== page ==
Fertile Eggs + Egg Hatchability Problems

Posted by Susan Lenz on

Fertile Eggs - Chicken Egg Hatchability Problems

There are a number of problems that can arise for the hatch ability of eggs. They are generally in the following categories:

  • problems within hatchery or property of parent birds
  • handling of the eggs
  • breeder flock

Identifying these problems is essential to ensure a more successful outcome in future and requires all information from the above categories to determine the issue at hand. Detailed records are essential - every piece of information that can be obtained will help you locate and resolve any hatching issues.

The biggest issue I find is people attempting to hatch eggs in incompetent incubators but expecting brilliant results. Generally these cheaper incubators are not only a fire risk at times, but they generally put people off from hatching - they do not stay true to temperature and humidity becomes a nightmare to control.

The other common misunderstanding with new chicken lovers trying their hand at breeding is that not all eggs will become viable and hatch! many people expect 100% results 100% of the time. Rare breeds in particular are rare for a reason and sometimes it is due to small gene pools, or dark pigmented eggs that create hatching problems, and people expecting perfect results that come easy. Marans for example have a dark pigmented egg, and can quite often take up to day 24 to hatch. The dark pigment is almost like another layer for a chick to pip from. Hatchers opening incubators and letting humidity escape prevents further chicks from pipping, making shells hard again and trapping chicks in the shell, then dying.

I have compiled a list of other issues and how to identify some of the reasoning behind the problem:

PROBLEM: Infertile eggs with no blood and a small white germinal disc that, when candled, shows clear

CAUSES: There are a number of things that can cause this problem, many of which can be easily solved and some of which is beyond our control. Some examples include: extreme weather conditions, inadequate lighting (so dark winter months can factor - hence why we do not realise fertile eggs until winter is well and truly passed) and inadequate floor space per bird. You should also inspect the breeder flock for parasites, feet and leg problems, excess body weight (yes! overweight birds will not be mating) or breeder flock that is too young or too old. Exposure to drugs, pesticides, toxins and mycotoxins can also cause an issue with fertility. It has also been indicated that Ivomectin use on poultry can cause infertility. Infertility can also be caused by disease in parent birds. Signs of this may include rough, mishappen or thin shelled eggs. Infertility can also be cause through rough handling or shipped eggs that have been damaged in transit.


PROBLEM: Fertile eggs that have no blood, have a germinal disc which appears enlarged, and which candle clear may be referred to as "blastoderm without embryo"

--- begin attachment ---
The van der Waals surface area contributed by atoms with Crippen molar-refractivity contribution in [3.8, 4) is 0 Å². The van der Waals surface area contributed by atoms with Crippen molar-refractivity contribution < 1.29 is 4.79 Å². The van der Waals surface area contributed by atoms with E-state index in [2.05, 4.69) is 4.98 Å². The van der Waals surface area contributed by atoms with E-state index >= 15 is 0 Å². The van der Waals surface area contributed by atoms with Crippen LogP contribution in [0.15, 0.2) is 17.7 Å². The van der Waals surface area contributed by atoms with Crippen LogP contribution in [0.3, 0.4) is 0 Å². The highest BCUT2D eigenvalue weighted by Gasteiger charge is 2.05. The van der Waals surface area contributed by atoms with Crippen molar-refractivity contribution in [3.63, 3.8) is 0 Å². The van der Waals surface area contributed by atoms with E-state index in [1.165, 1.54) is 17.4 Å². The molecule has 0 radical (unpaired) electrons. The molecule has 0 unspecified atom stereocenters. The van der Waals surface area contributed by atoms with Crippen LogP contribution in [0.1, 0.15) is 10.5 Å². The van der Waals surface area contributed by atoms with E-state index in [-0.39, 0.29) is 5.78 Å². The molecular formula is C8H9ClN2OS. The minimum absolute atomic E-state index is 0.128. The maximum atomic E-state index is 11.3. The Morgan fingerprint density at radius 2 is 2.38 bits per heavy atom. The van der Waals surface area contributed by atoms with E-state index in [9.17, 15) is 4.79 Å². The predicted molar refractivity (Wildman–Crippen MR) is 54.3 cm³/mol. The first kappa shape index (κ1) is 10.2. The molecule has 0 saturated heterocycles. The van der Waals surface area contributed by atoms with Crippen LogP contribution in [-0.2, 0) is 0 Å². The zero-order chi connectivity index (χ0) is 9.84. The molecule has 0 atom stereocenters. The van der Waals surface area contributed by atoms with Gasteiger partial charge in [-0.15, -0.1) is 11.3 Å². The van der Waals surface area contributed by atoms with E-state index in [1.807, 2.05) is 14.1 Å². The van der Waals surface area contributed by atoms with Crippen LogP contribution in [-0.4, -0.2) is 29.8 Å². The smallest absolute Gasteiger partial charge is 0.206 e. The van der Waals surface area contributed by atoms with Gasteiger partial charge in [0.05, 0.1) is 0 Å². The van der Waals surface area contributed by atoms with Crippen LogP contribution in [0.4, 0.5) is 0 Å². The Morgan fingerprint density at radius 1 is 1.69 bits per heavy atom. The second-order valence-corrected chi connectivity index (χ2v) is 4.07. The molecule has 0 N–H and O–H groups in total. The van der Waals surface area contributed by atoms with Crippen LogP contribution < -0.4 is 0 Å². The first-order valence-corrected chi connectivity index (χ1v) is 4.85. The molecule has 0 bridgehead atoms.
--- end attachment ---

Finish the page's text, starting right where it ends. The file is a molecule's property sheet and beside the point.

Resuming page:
CAUSES: This is another issue than can stem from breeder stock that are too young or too old, a disease in the flock or exposure to drugs, pesticides, etc. However, many other causes of this problem are related to handling. These can be due to the eggs being stored too long, being held under improper conditions, washing the eggs at too high a temperature, fumigating incorrectly, being jarred or exposed to sudden sharp changes in temperature in transport.

PROBLEM: eggs that, when candled, show clear, containing a blood ring or an embryo which has died within three days of incubation

CAUSES: This issue has many of the same causes as the previous issue. However, other causes may include inbreeding and nutrient deficiencies

PROBLEM: Embryo that have died within three to six days of incubation, an embryo on its left side with a yolk sac circulatory system and no egg tooth

CAUSES: Sharing many causes with the blastoderm without embryo, this problem has the addition potential causes of a lack of proper ventilation, inproper turning of the eggs in incubation, or vitamin deficiencies.

PROBLEM: Embryo that have died with seven to seventeen days of incubation, each with an egg tooth, feathers/feather follicles and toenails

CAUSES: With this issue, it is important to check incubator conditions. There may be a problem with temperature, humidity, turning, and/or ventilation. This problem can also be a sign of contamination, nutrient deficiencies, or lethal genes.

PROBLEM: Embryos have died past eighteen days of incubation

CAUSES: Incubator conditions can again be an issue, as can contamination, particularly from moulds, improper fumigation techniques, transfer temperatures, handling of hatcher can also be a factor. There could be a issue with shell quality or broken shell.

It is very important to candle eggs and remove any unviable eggs from the incubation process. At lock down (day 19) all unviable and dead in shell should be removed. These dead embryo can contaminate any remaining viable eggs in your incubator, either by bacteria seepage from the shells or explosion of eggs.


Read more on this topic here: Eggtopsy 

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